• students who have already done all or most of their elementary or secondary studies in English in Canada, or who have a sibling who has received most of their education in English in Canada, as long as a parent is a Canadian citizen.

Many attend publicly funded English schools. These rules do not apply to temporary residents of Quebec or First Nation children. If a parent had the right to attend English schools, but did not, they do not lose the right for their children.[4]

English is taught as a second language in French primary schools from grade 1 onward, and a few schools also offer English immersion programs for advanced students. English schools offer a large range of programs that include French as a second language, French immersion, and fully bilingual programs that teach both English and French as first languages.

School service centres[edit]

The political party, Coalition Avenir Québec, passed Bill 40 on February 8, 2020.[5] This expropriated the province's 60 French school boards, turning them into school service centres.[6]

Bill 40 was passed to expropriate school boards that have been running in English style for 175 years.[6] This did not include nine English school boards. But the move is seen as further undermining English-language education in the province.[5] Bill 40 also does not affect the three Indigenous school boards under Canadian control in Quebec territory.[5]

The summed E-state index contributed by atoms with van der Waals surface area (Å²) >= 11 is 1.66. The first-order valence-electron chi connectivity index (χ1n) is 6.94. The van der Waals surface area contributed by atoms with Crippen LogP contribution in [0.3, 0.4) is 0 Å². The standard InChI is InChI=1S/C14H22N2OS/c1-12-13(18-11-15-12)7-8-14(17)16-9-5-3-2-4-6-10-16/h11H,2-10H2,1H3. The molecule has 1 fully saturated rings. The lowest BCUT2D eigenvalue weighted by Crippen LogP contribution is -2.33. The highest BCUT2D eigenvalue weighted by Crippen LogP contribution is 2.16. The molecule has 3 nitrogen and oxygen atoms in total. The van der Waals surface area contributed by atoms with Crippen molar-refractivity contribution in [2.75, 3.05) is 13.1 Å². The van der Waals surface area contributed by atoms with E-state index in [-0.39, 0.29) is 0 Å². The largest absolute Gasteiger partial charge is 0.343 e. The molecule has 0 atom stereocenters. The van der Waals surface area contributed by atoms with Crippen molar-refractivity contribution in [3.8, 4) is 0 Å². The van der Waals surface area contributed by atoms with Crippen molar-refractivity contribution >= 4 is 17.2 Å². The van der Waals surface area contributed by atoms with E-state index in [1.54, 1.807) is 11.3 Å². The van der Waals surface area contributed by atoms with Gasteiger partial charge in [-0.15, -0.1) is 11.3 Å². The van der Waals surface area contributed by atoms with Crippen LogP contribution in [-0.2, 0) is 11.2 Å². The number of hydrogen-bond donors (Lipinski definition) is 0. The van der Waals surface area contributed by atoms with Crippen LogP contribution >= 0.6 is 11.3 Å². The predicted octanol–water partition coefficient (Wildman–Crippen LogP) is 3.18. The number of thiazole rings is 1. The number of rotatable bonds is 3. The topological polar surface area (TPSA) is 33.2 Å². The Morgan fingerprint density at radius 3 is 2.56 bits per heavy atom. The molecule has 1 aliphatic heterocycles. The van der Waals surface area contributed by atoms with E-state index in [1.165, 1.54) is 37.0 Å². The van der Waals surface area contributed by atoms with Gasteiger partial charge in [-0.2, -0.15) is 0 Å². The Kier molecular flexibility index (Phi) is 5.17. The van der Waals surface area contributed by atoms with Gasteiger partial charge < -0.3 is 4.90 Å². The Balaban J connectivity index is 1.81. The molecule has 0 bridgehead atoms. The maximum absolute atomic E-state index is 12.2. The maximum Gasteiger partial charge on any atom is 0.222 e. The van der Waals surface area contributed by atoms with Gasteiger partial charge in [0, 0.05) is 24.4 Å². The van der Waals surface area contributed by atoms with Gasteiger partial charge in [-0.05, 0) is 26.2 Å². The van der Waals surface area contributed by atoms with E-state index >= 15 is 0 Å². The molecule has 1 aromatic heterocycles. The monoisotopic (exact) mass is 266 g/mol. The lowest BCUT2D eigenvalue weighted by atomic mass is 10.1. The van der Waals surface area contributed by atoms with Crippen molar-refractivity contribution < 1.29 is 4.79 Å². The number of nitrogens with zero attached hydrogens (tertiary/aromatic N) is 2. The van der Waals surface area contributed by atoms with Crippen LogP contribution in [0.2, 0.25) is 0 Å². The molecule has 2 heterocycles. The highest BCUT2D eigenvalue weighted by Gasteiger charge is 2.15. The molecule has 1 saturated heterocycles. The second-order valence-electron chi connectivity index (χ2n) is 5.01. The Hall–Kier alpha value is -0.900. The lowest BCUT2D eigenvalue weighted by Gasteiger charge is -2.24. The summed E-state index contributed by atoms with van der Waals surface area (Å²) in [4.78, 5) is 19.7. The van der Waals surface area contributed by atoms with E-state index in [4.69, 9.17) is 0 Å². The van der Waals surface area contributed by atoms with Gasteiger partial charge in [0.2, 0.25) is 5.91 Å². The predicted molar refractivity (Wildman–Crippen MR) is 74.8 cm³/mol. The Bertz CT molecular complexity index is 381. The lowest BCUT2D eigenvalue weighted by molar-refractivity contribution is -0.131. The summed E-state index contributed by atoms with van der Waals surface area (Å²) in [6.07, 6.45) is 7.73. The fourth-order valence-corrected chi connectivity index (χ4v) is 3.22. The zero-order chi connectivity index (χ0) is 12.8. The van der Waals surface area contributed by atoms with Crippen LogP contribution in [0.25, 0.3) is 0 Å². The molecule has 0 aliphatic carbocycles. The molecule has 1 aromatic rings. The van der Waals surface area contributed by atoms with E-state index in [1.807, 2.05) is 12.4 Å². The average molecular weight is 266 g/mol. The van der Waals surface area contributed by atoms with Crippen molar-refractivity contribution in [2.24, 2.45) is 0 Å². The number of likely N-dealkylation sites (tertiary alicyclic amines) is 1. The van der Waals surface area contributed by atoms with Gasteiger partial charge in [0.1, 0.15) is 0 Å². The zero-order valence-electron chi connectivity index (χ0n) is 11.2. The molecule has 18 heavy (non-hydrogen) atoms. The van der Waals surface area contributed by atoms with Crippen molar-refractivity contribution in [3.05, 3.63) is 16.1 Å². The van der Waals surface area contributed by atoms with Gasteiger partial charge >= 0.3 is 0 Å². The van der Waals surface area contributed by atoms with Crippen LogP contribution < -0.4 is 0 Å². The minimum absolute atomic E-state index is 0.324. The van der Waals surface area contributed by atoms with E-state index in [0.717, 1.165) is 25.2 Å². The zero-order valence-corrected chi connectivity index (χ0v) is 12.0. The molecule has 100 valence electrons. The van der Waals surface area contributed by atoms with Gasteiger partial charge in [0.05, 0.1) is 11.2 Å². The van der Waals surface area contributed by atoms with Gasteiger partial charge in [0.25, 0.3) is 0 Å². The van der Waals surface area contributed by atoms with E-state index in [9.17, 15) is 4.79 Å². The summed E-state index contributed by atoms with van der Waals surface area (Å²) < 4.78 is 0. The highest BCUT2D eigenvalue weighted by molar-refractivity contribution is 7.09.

The abolishing of French school boards is said to save the government more than $10 million.[6][7] Their reason for this is to try to improve the quality of education in Quebec.[7]


The 60 Francophone school service centres are now to be run with five staff members, five parents and five members of the community.[6]


On the other hand, English school board commissioners remain on the job until November 1, 2020, but they will then involve four staff members, four community representatives and between eight and seventeen parents.[8]

The English school boards of Quebec invoked Article 23 of the Canadian Charter of Rights and Freedom, which is the official language minority education rights.[5] They take legal action to get exempted from Bill 40.[5]

Post-secondary education[edit]